Does insomnia ever go away?

Q:  Does insomnia ever go away on its own?  I just want to sleep normally again!

A:  Depends on the cause.  If your insomnia is caused by an untreated medical condition — which could range from allergies to apnea — your sleep could be negatively affected until you take care of it.

If you have no underlying medical issue causing sleep troubles — a condition known as primary insomnia — your sleep may possibly improve on its own, again depending on the root cause, but also on how long you’ve had the problem.

The root cause for acute or short term insomnia is often some stressful event.  Examples would be a romantic breakup, worry about an upcoming test, death of a loved one.  For most people, short-term insomnia diminishes over time as the problem is either resolved or we adapt to it in some way.  In this case, sleep disturbances typically fade away completely and our natural sleep system recovers back to normal functioning.

Most people will experience acute insomnia one or more times in their lives.  By definition acute insomnia is a short term issue, generally lasting no more than a month.

However, if acute insomnia morphs into a long term concern about sleep itself, then chronic insomnia may ensue.  When that happens, worry about sleep replaces the original problem.  Sleep itself becomes the stressor.  Insomnia is then in effect fueled by a more or less constant stream of worry.

This is how short term insomnia may evolve into sustained chronic insomnia for many otherwise normal people.  This condition can last for years, even decades.

Chronic primary insomnia is typically caused by some nonmedical combination of bad sleep habits and excessive worry about the idea of sleep.  Unfortunately, it’s surprisingly easy for acute insomnia to evolve into a more chronic long-term worry about sleep that becomes self-perpetuating.

When worry about sleep becomes excessive, a number of unintended consequences may occur.  Bed time begins to be associated with dread.  Thoughts like “Oh no, here we go again, another night of tossing and turning” become automatically connected, subconsciously, with the idea of sleeping.  Just the sight of bed triggers worry.  The thought of sleeping becomes a concern, a source of conditioned stress.

In this way, many people become unwittingly entrapped in a negative and self-imposed cycle of insomnia from which it can be difficult to escape.  Mood, energy, and daytime performance suffer as a result.  And because the root causes are typically nonmedical, sleeping pills will generally treat only the symptom, and provide no lasting solution.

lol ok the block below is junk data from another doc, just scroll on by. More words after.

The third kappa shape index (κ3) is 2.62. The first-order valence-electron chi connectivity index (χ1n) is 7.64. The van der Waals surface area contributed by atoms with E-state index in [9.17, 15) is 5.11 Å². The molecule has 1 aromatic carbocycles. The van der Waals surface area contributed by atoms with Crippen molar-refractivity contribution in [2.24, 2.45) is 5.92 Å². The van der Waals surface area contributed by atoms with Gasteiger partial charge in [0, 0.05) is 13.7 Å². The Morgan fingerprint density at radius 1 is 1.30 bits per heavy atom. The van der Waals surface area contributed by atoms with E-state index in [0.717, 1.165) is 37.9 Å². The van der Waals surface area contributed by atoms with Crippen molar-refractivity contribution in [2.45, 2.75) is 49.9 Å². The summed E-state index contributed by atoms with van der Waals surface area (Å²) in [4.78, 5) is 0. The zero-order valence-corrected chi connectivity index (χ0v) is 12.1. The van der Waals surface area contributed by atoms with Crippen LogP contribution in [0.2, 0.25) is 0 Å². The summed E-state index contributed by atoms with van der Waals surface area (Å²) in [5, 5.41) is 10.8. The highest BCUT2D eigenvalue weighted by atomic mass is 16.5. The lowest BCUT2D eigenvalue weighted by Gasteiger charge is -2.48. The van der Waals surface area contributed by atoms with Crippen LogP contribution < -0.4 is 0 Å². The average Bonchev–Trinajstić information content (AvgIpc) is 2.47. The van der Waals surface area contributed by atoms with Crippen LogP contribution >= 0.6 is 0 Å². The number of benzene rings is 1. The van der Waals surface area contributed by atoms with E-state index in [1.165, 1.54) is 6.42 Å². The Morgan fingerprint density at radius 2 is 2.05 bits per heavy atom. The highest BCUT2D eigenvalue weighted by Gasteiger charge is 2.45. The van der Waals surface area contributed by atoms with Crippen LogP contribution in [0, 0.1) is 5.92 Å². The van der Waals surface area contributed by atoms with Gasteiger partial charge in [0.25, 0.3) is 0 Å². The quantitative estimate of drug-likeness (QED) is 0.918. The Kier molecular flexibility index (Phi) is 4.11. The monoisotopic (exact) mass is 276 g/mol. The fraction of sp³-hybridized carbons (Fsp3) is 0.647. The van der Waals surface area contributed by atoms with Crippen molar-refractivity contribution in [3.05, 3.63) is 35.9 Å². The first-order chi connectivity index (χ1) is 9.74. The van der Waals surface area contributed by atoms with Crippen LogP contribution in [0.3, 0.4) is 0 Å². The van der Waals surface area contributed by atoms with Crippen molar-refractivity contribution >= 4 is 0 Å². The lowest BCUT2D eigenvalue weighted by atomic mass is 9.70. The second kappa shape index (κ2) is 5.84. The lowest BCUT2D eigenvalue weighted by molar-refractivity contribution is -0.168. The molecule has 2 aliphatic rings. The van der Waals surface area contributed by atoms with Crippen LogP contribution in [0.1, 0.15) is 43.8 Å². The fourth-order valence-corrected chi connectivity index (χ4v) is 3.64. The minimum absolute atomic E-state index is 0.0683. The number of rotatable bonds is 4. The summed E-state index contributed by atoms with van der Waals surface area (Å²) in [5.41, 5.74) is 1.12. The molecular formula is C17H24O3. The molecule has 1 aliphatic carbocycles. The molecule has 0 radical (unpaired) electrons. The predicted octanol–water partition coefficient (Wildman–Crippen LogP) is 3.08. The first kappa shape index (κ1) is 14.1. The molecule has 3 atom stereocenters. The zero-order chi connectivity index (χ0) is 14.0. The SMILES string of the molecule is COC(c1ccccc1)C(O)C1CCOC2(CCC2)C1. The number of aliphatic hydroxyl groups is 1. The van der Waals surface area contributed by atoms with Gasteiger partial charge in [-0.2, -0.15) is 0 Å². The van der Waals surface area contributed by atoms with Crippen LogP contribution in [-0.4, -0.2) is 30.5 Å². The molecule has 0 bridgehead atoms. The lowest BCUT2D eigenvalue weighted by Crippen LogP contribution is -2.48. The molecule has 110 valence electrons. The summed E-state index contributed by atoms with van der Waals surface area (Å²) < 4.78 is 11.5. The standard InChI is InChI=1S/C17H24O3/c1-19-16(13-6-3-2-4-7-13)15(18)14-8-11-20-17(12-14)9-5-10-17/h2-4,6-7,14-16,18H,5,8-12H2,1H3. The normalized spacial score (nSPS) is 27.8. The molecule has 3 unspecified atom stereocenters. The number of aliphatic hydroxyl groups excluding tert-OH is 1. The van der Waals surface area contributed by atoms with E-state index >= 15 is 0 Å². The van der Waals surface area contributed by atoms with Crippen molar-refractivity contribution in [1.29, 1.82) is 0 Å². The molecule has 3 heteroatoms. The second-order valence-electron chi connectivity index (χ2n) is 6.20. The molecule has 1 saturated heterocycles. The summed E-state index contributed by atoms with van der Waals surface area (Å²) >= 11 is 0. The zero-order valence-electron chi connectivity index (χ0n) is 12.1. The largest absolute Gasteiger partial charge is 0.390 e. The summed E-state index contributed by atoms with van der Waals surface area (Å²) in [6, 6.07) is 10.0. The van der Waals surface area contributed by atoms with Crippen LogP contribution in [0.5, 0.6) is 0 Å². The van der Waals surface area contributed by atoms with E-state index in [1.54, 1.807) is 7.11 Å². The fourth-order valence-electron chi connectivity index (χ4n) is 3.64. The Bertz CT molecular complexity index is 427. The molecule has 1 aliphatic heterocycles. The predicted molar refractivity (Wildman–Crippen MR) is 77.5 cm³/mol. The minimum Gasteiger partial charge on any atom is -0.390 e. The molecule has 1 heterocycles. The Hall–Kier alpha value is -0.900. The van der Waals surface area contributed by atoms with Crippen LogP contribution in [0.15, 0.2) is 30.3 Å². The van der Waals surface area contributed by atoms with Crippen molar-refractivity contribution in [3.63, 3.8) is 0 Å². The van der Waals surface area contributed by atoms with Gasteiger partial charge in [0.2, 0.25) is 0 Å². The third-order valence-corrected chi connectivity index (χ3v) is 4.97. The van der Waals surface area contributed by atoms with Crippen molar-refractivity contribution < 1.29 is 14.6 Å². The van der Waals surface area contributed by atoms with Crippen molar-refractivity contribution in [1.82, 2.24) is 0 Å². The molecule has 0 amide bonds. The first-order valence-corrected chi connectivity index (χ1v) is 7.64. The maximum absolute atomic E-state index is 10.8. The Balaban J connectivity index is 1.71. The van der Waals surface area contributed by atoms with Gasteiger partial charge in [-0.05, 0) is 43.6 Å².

But take heart, there is a permanent way out even if you have long term primary insomnia.  Fortunately, there is a lasting solution that doesn’t involve sleeping pills or drugs of any kind.

That solution is cognitive behavior therapy (CBT) specifically applied to insomnia.  CBT treats the true root causes for most primary insomnia, and is the recommended standard of care by the American Academy of Sleep Medicine, the professional association of medical doctors specializing in sleep.

CBT methods allow you to address both the negative thoughts that fuel insomnia, as well as the bad sleep habits that perpetuate it.  These common sense methods combine very effectively, and help most people who try them.

So will insomnia ever go away?  Yes, there’s a very good chance you can at least improve your sleep if not completely recover.

If you have been struggling with sleep issues for less than a month, try planning some relaxing down time before bed.  Set a consistent sleep-wake schedule, get daily exercise, and limit caffeine intake after lunch.  Try to let go the worry.  That may be all you need to recover normal sleep.

But if this goes on for more than a month, check out CBT-based sleep training methods.  Like many others, there is every reason to believe you too can permanently address the real root causes for insomnia, and thereby help restore normal sleep.

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2 Comments on “Does insomnia ever go away?”

  1. Sarah Says:

    I have had insomnia since I was 18, I am now 31. I had kind of thought it was night owl syndrome because as soon as I would see the sun comes up I would get sleepy. I never felt sleepy anytime other than day. My dog just passed away 8 days ago and the past 3 days now I’ve been getting sleepy at night, well 1am is but still! No meds! I’ve been on either Tylenol PM (the first two yrs) or zzzquil since 18! I got my dog when I was 18. Could this be some sort of allergy to my dog? Somehow I still think not but strange coincidence I have to admit. I did just have the flu the same time my dog passed. Maybe I’m just getting older?

    • stephan Says:

      Hi Sarah. If you have concerns about allergies or any other medical condition, your best answers will come from a doctor who examines you and knows your medical history. That said, there could be a number of things going on. One of the single best things you can do to help yourself sleep better is keep a consistent sleep-wake schedule, especially important is a consistent wake time 7 days a week if you can. There are literally dozens of drug-free ways you can help yourself sleep better, for more see the link to the full STS program.

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